- The act lays down the provision to set up a Lokayukta and its set of powers for each state without clearly defining the extent of the same, this has led to various different Lokayuktas being setup, some with more power than the others. In order to create uniformity a proposal to implement the Lokayukta uniformly across Indian states has been made. The Act provides that all states set up office of the Lokpal and/or Lokayukta within one year from the commencement of the said Act.On the other hand, Lokpal will consist of a chairperson and a maximum of eight members, of which 50% will be judicial members, 50% members of Lokpal shall be from SC/ST/OBCs, minorities and women.
- The newly enacted Lokpal Act provides for confiscation and attachment of any property of any government official which he or she has come to own through corrupt practices and the same can be done during pendency of proceedings against the said official.
- The Lokpal Act mandates that all public officials should furnish the assets and liabilities of themselves as well as their respective dependents. In fact the said Act even guarantees protection to any government official who acts as a whistle blower and as an ancillary a Whistle Blowers Protection Act has also been enacted.
Powers of Lokpal
- It has powers to superintendence over, and to give direction to CBI.
- If it has referred a case to CBI, the investigating officer in such a case cannot be transferred without approval of Lokpal.
- Powers to authorize CBI for search and seizure operations connected to such cases.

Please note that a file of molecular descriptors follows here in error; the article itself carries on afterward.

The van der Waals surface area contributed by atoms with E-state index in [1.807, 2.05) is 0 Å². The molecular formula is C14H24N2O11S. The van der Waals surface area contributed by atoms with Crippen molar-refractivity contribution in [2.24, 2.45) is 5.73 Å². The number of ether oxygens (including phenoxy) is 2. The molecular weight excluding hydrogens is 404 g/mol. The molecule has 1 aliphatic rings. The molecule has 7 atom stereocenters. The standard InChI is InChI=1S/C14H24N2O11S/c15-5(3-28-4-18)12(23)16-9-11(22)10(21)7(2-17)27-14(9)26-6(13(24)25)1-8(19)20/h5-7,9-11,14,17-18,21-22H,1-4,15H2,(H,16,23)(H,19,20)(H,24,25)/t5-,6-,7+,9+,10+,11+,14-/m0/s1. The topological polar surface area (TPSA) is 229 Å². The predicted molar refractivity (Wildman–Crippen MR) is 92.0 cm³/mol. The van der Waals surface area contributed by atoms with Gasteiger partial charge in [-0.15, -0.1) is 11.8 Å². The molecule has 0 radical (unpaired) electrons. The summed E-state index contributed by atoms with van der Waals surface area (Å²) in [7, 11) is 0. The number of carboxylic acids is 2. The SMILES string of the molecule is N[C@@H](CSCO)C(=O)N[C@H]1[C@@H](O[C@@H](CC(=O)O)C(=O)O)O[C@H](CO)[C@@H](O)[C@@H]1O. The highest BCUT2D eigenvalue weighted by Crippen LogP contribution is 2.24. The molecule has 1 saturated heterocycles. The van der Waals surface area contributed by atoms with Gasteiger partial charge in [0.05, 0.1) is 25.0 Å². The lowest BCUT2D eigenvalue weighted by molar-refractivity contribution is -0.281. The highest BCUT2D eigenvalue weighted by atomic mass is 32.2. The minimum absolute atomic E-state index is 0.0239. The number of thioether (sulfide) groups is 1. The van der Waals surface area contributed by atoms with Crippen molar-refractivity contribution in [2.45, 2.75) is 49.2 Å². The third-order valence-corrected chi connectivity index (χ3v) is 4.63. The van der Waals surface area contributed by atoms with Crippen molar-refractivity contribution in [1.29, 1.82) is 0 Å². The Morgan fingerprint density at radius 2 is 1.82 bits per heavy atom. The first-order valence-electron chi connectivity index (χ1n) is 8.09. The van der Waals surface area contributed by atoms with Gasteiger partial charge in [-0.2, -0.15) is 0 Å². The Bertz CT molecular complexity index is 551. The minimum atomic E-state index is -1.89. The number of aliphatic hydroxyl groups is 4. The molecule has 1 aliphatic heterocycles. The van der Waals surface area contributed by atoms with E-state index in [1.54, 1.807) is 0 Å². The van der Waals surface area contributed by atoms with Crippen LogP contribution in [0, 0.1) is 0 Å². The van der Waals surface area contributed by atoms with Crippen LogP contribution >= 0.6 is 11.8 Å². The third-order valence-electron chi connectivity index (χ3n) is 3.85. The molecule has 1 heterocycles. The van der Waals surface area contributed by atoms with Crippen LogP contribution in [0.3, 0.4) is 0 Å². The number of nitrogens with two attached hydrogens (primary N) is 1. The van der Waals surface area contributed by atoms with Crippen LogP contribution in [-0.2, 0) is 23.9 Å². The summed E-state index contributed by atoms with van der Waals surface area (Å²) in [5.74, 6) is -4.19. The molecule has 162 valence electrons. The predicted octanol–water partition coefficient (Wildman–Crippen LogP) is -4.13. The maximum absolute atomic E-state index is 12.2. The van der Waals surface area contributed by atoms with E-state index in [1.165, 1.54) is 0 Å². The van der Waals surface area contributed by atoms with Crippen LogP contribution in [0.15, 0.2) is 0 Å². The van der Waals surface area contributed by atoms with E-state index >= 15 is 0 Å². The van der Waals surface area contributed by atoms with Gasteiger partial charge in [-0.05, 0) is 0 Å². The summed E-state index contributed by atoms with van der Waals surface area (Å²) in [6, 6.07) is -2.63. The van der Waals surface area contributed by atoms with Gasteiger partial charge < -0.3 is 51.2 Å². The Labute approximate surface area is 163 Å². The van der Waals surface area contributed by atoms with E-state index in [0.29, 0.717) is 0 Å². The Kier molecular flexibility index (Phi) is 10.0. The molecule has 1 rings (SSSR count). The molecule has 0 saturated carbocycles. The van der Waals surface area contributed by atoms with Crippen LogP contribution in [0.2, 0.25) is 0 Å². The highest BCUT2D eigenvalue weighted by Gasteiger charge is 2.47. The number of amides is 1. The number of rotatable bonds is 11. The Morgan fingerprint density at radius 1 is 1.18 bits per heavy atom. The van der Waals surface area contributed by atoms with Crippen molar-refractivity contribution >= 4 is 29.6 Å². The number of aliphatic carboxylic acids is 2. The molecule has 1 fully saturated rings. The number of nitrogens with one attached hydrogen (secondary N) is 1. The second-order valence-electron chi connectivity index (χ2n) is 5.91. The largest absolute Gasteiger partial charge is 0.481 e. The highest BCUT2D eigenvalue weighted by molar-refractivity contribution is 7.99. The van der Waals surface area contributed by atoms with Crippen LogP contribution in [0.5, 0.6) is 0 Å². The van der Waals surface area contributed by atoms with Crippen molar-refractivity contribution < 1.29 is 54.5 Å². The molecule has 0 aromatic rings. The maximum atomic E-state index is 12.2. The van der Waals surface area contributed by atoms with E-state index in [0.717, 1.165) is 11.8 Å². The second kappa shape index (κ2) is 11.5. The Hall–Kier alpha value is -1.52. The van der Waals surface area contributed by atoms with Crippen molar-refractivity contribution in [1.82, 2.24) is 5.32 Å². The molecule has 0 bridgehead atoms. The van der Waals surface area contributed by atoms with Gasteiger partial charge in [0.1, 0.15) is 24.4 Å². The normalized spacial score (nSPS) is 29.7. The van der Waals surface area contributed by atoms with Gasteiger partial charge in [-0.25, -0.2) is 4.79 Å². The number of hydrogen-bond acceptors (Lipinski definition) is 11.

- The Inquiry Wing of the Lokpal has been vested with the powers of a civil court.
- Lokpal has powers of confiscation of assets, proceeds, receipts and benefits arisen or procured by means of corruption in special circumstances
- Lokpal has the power to recommend transfer or suspension of a public servant connected with allegations of corruption.
- Lokpal has power to give directions to prevent destruction of records during preliminary inquiry.
Jurisdiction Of Lokpal
The Lokpal is empowered to investigate into any administrative action taken by or with the approval of a Minister or Secretary of Union or State Government, either on receiving a written complaint by an aggrieved person or suo motu, relating to mal- administration, undue favour or corruption.
But the Lokpal is not to undertake investigation in respect of which the aggrieved person has any remedy before a Court of law or statutory Tribunal.
Matters excluded from the Jurisdiction
However, there are certain matters excluded from the jurisdiction of Lokpal:-
- Action relating to Foreign Government.
- Action taken under Foreigners’ Act and the Extradition Act.
- Action taken for the investigation of crime.
- Exercise of power to determine whether a matter shall go to Court or not.
- Action relating to commercial relations governed by contract.
- Action taken relating to appointments, removals etc. of personnel.
- A discretionary action, except where there has been no exercise of discretion at all.
The institution of lokpal has been a landmark move in the history of Indian polity, The lokpal and lokayukta act 2013 has offered a productive solution to combat the never ending menace of corruption It has tried to bring a much needed change in the battle against corruption in the administrative structure of India but at the same time there are loopholes and lacunae which need to be corrected. Firstly it is not free from political influence as the appointing committee itself consist of parliamentarians There is no criteria to decide who is an ‘eminent jurist’ or ‘a person of integrity.’ Thus, this appointment can easily be manipulated. Further, the act provides no concrete immunity to the whistle blowers.